The choice of Sillion as a title for his fourth album was one Johnny Flynn reached through a convergence of unlikely forces – of friendship, politics, poetry but it's a word too that captures much of the album's color and mood – its measure of the times. Much of Sillion was done while Flynn was starring in Martin McDonagh's play Hangmen. "I was playing a psychopath," he explains, "so there's probably some of that darkness in the lyrics, and a celebration that you can explore the baseness of human nature."
This darkness rises up particularly on the track "In the Deepest," which grew out of a film score commission and which Flynn describes as being about "a sense of foreboding...it has such a sense of maleficent drama to it." One of the album's earliest songs is "Jefferson's Torch," when Flynn found himself "trying to write something political." For all of Sillion's political grounding, it is an album of great intimacy too. The opening track, "Raising the Dead," tells of Flynn getting to know his new-born daughter. And "Heart Sunk" allowed Flynn to try out a Voice-o-Graph – the recording booth popular in the 1940s which gave people two flat minutes to make a record." He also found inspiration in Jez Butterworth's play The River.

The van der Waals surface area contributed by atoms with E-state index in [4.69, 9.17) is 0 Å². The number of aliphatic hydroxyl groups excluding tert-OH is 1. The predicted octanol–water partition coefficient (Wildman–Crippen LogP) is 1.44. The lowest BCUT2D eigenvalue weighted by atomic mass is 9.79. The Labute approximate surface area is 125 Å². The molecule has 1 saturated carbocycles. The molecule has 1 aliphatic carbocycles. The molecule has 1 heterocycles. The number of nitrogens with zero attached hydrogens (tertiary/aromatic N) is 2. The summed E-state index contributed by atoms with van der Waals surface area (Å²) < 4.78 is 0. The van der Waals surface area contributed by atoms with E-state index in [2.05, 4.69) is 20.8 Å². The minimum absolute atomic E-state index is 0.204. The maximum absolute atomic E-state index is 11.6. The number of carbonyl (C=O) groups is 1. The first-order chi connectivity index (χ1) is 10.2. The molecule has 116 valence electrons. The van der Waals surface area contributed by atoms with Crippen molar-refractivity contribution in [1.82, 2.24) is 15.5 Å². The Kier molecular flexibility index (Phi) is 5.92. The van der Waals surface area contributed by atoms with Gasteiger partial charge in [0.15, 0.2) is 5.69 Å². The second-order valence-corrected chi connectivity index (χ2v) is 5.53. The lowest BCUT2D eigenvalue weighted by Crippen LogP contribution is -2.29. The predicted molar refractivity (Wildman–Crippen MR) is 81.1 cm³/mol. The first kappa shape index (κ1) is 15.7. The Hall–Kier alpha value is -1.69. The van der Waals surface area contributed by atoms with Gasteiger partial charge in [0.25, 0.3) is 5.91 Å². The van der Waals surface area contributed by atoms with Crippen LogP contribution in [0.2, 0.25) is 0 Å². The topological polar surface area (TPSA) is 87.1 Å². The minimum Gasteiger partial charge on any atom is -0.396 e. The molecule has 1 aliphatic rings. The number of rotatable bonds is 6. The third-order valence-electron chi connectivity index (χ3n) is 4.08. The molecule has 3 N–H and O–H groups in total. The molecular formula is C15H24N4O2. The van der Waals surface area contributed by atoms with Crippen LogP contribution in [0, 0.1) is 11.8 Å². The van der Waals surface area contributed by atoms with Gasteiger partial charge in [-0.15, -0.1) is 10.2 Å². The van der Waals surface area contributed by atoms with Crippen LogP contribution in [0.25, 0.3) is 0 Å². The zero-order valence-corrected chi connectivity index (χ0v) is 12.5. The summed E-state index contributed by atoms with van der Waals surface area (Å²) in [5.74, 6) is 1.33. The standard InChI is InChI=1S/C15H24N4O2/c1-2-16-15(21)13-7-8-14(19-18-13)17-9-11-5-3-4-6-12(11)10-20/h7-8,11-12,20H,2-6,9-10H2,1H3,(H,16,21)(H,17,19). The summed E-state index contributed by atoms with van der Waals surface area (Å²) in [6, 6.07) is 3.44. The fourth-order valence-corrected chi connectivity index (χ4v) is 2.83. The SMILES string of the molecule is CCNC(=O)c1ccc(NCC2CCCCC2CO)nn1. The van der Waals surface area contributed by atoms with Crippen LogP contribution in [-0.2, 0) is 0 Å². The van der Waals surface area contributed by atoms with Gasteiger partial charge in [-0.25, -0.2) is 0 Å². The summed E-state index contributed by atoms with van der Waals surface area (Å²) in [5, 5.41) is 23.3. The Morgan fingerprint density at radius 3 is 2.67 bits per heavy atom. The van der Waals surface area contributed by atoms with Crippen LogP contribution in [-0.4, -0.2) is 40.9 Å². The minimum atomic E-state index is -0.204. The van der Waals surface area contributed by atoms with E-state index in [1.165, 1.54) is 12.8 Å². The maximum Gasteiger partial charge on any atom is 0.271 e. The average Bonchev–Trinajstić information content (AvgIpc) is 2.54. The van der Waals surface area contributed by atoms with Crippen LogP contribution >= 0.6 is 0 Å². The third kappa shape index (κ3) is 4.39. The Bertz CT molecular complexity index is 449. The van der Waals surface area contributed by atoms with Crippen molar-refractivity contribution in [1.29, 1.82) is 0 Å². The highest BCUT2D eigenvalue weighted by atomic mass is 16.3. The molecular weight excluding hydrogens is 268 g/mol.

This is, by some measure, an unusual album. But it is run through with great love and great passion for nature and humor and mankind, for all the silly and base and wonderful things we do. As Flynn put it, describing that same word, Sillion, "it's about the sacredness of man's endeavour to connect with the earth while in separation from the earth."